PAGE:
Officials of the 100% Raw Powerlifting Federation said they were duped when a biological male registered for the recent women's competition in Charlottesville. The federation eventually stripped "Mary" Gregory of the world records he set that night, and now, according to a one-sided story by the Washington Post's sympathetic reporter Rick Maese, he is mystified that the governing organization insists on recognizing athletes by their birth gender.
Upon registration for that competition, Maese says Gregory, who has worked in the strength-building trade of carpentry, checked "'female' without hesitation." Gregory said, “I didn’t even think about it. That’s who I am.”
Gregory posted a picture on Instagram of herself holding a trophy after she won nine events and set master's and open division world records. "What a day, 9 for 9!” she boasted.'' Perhaps discouraged by the thought of competing against a man, no one else competed in Gregory's division. Nevertheless, his records bested anything a woman has ever done before in those divisions.
Federation president Paul Bossi said Gregory did not volunteer the fact he's a biological male, and his gender wasn't discovered until a drug test after the competition. “She put down female. Clearly, she’s not a female. Not biologically anyways. In our rules, we go by biological. According to the rules, she can only lift in the men’s division. … I’m not trying to hurt anyone’s feelings but I have to follow the rules. We could’ve rectified a lot of this prior had we known. In a way, we felt like we were duped.”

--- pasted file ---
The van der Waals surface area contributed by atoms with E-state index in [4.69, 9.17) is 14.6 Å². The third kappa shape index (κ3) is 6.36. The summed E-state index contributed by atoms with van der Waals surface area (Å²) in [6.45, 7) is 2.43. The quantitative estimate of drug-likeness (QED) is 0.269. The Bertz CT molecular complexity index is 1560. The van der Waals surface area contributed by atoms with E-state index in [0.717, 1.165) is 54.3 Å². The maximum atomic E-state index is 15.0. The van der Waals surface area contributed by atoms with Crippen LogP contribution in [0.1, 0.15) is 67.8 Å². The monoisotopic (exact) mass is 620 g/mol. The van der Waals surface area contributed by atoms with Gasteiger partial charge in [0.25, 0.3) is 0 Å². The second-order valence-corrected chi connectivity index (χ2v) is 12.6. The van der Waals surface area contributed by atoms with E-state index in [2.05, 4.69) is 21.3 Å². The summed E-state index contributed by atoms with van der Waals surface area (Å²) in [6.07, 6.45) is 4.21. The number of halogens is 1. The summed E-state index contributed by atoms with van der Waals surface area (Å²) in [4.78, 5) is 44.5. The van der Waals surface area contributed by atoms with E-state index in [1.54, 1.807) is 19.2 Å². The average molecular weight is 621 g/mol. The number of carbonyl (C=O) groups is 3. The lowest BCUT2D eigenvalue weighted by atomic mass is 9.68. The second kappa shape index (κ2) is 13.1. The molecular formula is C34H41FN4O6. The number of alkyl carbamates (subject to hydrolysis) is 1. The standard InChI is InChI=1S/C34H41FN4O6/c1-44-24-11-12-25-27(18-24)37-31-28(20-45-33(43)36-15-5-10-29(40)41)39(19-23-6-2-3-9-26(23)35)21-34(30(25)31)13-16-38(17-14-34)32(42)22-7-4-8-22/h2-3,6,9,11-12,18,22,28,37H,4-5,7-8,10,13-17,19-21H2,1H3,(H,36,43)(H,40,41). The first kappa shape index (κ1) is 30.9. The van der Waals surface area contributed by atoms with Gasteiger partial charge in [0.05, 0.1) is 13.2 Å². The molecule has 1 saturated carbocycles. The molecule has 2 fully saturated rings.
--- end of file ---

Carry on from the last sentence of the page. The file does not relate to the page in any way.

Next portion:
Gregory began hormone treatments last year and believes he should be allowed to compete as a female. “I felt like they were invalidating my gender and my identity."
Maese referred to the federation's disqualification causing a stir in the LGBTQ and weightlifting communities, but he failed to quote any of the women who are deterred by Gregory's intrusion into their sport. Typical. So often, there is only one side of the story told by media in any controversies involving LGBTQ subjects— the LGBTQ's side. He notes that transgenders are drawing the ire of opponents, including criticism from retired tennis star and lesbian Martina Navratilova, but that's all rooted in "ignorance," Gregory says.
Maese quotes Roger Pielke Jr., director of the Sports Governance Center at the University of Colorado, who tries to make a case that biology and reality are not as simple as male and female. Making a case for social engineering, Pielke says, "Society is obviously changing and evolving, and sport has to accommodate.”
This Post story also includes statements by Gregory, who's bulking up on estrogen and says he doesn't just show up as a man and dominate women's weightlifting. It's technique and a work "my ass off" commitment that helps him win. Not male brawn.
Maese's LGBTQ puff piece concludes that Gregory still has "her trophy" and a "sense of accomplishment doesn’t stem from any number or record. She said she will continue competing and will find events that allow her to check the 'female' box on the registration form."